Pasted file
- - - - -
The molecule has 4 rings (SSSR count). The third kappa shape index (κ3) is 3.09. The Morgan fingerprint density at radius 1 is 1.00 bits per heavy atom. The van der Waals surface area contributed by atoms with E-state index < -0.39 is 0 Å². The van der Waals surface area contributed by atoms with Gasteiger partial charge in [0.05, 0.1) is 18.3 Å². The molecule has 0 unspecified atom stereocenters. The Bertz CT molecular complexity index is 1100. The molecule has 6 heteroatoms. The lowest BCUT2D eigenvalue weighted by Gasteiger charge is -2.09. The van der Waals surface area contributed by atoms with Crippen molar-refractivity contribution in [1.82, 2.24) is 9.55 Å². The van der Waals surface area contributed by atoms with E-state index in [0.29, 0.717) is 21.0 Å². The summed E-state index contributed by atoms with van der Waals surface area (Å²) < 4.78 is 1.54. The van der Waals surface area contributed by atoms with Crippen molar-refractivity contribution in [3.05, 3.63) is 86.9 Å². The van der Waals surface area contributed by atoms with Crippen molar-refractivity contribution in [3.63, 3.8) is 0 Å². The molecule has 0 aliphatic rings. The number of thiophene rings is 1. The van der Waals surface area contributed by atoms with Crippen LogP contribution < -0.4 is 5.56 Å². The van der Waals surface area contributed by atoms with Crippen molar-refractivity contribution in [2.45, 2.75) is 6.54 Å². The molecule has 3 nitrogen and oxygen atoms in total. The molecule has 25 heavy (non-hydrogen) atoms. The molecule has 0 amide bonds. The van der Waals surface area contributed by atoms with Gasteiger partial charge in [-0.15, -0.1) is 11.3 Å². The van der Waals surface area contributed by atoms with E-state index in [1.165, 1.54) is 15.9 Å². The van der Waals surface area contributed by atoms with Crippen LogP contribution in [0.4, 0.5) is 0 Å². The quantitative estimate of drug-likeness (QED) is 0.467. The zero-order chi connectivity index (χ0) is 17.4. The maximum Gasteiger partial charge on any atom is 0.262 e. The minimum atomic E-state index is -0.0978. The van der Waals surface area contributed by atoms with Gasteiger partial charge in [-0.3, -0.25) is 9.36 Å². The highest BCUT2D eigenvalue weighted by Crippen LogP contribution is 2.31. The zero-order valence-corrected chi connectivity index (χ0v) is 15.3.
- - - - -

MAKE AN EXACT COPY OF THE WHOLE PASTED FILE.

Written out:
The molecule has 4 rings (SSSR count). The third kappa shape index (κ3) is 3.09. The Morgan fingerprint density at radius 1 is 1.00 bits per heavy atom. The van der Waals surface area contributed by atoms with E-state index < -0.39 is 0 Å². The van der Waals surface area contributed by atoms with Gasteiger partial charge in [0.05, 0.1) is 18.3 Å². The molecule has 0 unspecified atom stereocenters. The Bertz CT molecular complexity index is 1100. The molecule has 6 heteroatoms. The lowest BCUT2D eigenvalue weighted by Gasteiger charge is -2.09. The van der Waals surface area contributed by atoms with Crippen molar-refractivity contribution in [1.82, 2.24) is 9.55 Å². The van der Waals surface area contributed by atoms with E-state index in [0.29, 0.717) is 21.0 Å². The summed E-state index contributed by atoms with van der Waals surface area (Å²) < 4.78 is 1.54. The van der Waals surface area contributed by atoms with Crippen molar-refractivity contribution in [3.05, 3.63) is 86.9 Å². The van der Waals surface area contributed by atoms with Crippen molar-refractivity contribution in [3.63, 3.8) is 0 Å². The molecule has 0 aliphatic rings. The number of thiophene rings is 1. The van der Waals surface area contributed by atoms with Crippen LogP contribution < -0.4 is 5.56 Å². The van der Waals surface area contributed by atoms with Crippen molar-refractivity contribution in [2.45, 2.75) is 6.54 Å². The molecule has 3 nitrogen and oxygen atoms in total. The molecule has 25 heavy (non-hydrogen) atoms. The molecule has 0 amide bonds. The van der Waals surface area contributed by atoms with Gasteiger partial charge in [-0.15, -0.1) is 11.3 Å². The van der Waals surface area contributed by atoms with E-state index in [1.165, 1.54) is 15.9 Å². The van der Waals surface area contributed by atoms with Crippen LogP contribution in [0.4, 0.5) is 0 Å². The quantitative estimate of drug-likeness (QED) is 0.467. The zero-order chi connectivity index (χ0) is 17.4. The maximum Gasteiger partial charge on any atom is 0.262 e. The minimum atomic E-state index is -0.0978. The van der Waals surface area contributed by atoms with Gasteiger partial charge in [-0.3, -0.25) is 9.36 Å². The highest BCUT2D eigenvalue weighted by Crippen LogP contribution is 2.31. The zero-order valence-corrected chi connectivity index (χ0v) is 15.3.